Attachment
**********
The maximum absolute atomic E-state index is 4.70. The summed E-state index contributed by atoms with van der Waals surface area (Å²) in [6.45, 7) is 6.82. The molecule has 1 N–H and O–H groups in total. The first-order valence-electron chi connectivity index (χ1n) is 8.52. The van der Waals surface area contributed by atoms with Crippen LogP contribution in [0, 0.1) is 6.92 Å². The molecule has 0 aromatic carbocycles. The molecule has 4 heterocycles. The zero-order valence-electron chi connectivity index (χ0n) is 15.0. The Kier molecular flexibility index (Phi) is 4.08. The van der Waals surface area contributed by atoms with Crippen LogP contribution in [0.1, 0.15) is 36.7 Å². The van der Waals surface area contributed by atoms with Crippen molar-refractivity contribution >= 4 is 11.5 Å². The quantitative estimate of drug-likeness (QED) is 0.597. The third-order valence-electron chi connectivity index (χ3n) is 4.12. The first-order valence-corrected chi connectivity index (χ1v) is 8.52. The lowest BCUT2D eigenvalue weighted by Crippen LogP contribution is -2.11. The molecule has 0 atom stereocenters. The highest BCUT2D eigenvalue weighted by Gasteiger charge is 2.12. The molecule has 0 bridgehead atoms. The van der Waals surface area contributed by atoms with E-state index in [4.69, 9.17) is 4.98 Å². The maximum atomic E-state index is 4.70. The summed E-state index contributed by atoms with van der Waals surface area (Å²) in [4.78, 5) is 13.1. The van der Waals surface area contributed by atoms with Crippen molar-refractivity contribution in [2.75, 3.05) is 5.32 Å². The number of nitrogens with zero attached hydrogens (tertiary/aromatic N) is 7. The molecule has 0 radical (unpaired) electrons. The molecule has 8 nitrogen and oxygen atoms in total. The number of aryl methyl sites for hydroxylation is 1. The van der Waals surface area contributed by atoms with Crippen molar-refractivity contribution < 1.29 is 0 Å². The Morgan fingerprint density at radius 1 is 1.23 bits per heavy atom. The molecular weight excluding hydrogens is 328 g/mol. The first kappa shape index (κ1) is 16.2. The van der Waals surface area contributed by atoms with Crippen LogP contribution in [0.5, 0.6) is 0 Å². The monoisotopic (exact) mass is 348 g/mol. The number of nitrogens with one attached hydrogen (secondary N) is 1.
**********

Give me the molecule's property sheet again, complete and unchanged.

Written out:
The maximum absolute atomic E-state index is 4.70. The summed E-state index contributed by atoms with van der Waals surface area (Å²) in [6.45, 7) is 6.82. The molecule has 1 N–H and O–H groups in total. The first-order valence-electron chi connectivity index (χ1n) is 8.52. The van der Waals surface area contributed by atoms with Crippen LogP contribution in [0, 0.1) is 6.92 Å². The molecule has 0 aromatic carbocycles. The molecule has 4 heterocycles. The zero-order valence-electron chi connectivity index (χ0n) is 15.0. The Kier molecular flexibility index (Phi) is 4.08. The van der Waals surface area contributed by atoms with Crippen LogP contribution in [0.1, 0.15) is 36.7 Å². The van der Waals surface area contributed by atoms with Crippen molar-refractivity contribution >= 4 is 11.5 Å². The quantitative estimate of drug-likeness (QED) is 0.597. The third-order valence-electron chi connectivity index (χ3n) is 4.12. The first-order valence-corrected chi connectivity index (χ1v) is 8.52. The lowest BCUT2D eigenvalue weighted by Crippen LogP contribution is -2.11. The molecule has 0 atom stereocenters. The highest BCUT2D eigenvalue weighted by Gasteiger charge is 2.12. The molecule has 0 bridgehead atoms. The van der Waals surface area contributed by atoms with E-state index in [4.69, 9.17) is 4.98 Å². The maximum atomic E-state index is 4.70. The summed E-state index contributed by atoms with van der Waals surface area (Å²) in [4.78, 5) is 13.1. The van der Waals surface area contributed by atoms with Crippen molar-refractivity contribution in [2.75, 3.05) is 5.32 Å². The number of nitrogens with zero attached hydrogens (tertiary/aromatic N) is 7. The molecule has 0 radical (unpaired) electrons. The molecule has 8 nitrogen and oxygen atoms in total. The number of aryl methyl sites for hydroxylation is 1. The van der Waals surface area contributed by atoms with Crippen molar-refractivity contribution < 1.29 is 0 Å². The Morgan fingerprint density at radius 1 is 1.23 bits per heavy atom. The molecular weight excluding hydrogens is 328 g/mol. The first kappa shape index (κ1) is 16.2. The van der Waals surface area contributed by atoms with Crippen LogP contribution in [0.5, 0.6) is 0 Å². The monoisotopic (exact) mass is 348 g/mol. The number of nitrogens with one attached hydrogen (secondary N) is 1.